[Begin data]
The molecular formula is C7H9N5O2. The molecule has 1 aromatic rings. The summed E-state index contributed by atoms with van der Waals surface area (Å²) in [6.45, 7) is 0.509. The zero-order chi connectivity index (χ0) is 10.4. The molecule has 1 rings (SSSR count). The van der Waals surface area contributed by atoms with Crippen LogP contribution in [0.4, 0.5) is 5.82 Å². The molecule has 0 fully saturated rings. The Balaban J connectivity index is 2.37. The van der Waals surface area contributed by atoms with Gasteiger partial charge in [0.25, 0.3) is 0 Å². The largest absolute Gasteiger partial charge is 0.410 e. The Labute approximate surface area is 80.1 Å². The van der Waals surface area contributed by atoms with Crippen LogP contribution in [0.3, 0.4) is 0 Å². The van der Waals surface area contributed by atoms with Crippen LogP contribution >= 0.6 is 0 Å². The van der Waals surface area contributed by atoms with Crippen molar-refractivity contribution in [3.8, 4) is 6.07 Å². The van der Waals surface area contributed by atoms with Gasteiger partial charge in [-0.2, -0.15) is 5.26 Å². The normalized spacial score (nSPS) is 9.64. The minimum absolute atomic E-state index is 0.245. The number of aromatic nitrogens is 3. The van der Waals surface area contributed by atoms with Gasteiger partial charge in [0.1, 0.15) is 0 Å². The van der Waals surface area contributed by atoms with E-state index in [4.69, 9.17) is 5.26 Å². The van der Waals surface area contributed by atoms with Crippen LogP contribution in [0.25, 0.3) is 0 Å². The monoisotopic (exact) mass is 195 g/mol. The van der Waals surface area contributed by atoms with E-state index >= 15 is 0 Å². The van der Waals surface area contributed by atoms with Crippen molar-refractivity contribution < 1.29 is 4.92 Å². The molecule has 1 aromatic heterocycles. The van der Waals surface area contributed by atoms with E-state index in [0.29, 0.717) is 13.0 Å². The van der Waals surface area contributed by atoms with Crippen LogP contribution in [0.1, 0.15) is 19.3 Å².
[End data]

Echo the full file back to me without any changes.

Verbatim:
The molecular formula is C7H9N5O2. The molecule has 1 aromatic rings. The summed E-state index contributed by atoms with van der Waals surface area (Å²) in [6.45, 7) is 0.509. The zero-order chi connectivity index (χ0) is 10.4. The molecule has 1 rings (SSSR count). The van der Waals surface area contributed by atoms with Crippen LogP contribution in [0.4, 0.5) is 5.82 Å². The molecule has 0 fully saturated rings. The Balaban J connectivity index is 2.37. The van der Waals surface area contributed by atoms with Gasteiger partial charge in [0.25, 0.3) is 0 Å². The largest absolute Gasteiger partial charge is 0.410 e. The Labute approximate surface area is 80.1 Å². The van der Waals surface area contributed by atoms with Crippen LogP contribution in [0.3, 0.4) is 0 Å². The van der Waals surface area contributed by atoms with Crippen LogP contribution >= 0.6 is 0 Å². The van der Waals surface area contributed by atoms with Crippen molar-refractivity contribution in [3.8, 4) is 6.07 Å². The van der Waals surface area contributed by atoms with Gasteiger partial charge in [-0.2, -0.15) is 5.26 Å². The normalized spacial score (nSPS) is 9.64. The minimum absolute atomic E-state index is 0.245. The number of aromatic nitrogens is 3. The van der Waals surface area contributed by atoms with Gasteiger partial charge in [0.1, 0.15) is 0 Å². The van der Waals surface area contributed by atoms with E-state index in [4.69, 9.17) is 5.26 Å². The van der Waals surface area contributed by atoms with Crippen LogP contribution in [0.25, 0.3) is 0 Å². The monoisotopic (exact) mass is 195 g/mol. The van der Waals surface area contributed by atoms with E-state index >= 15 is 0 Å². The van der Waals surface area contributed by atoms with Crippen molar-refractivity contribution < 1.29 is 4.92 Å². The molecule has 1 aromatic heterocycles. The van der Waals surface area contributed by atoms with E-state index in [0.29, 0.717) is 13.0 Å². The van der Waals surface area contributed by atoms with Crippen LogP contribution in [0.1, 0.15) is 19.3 Å².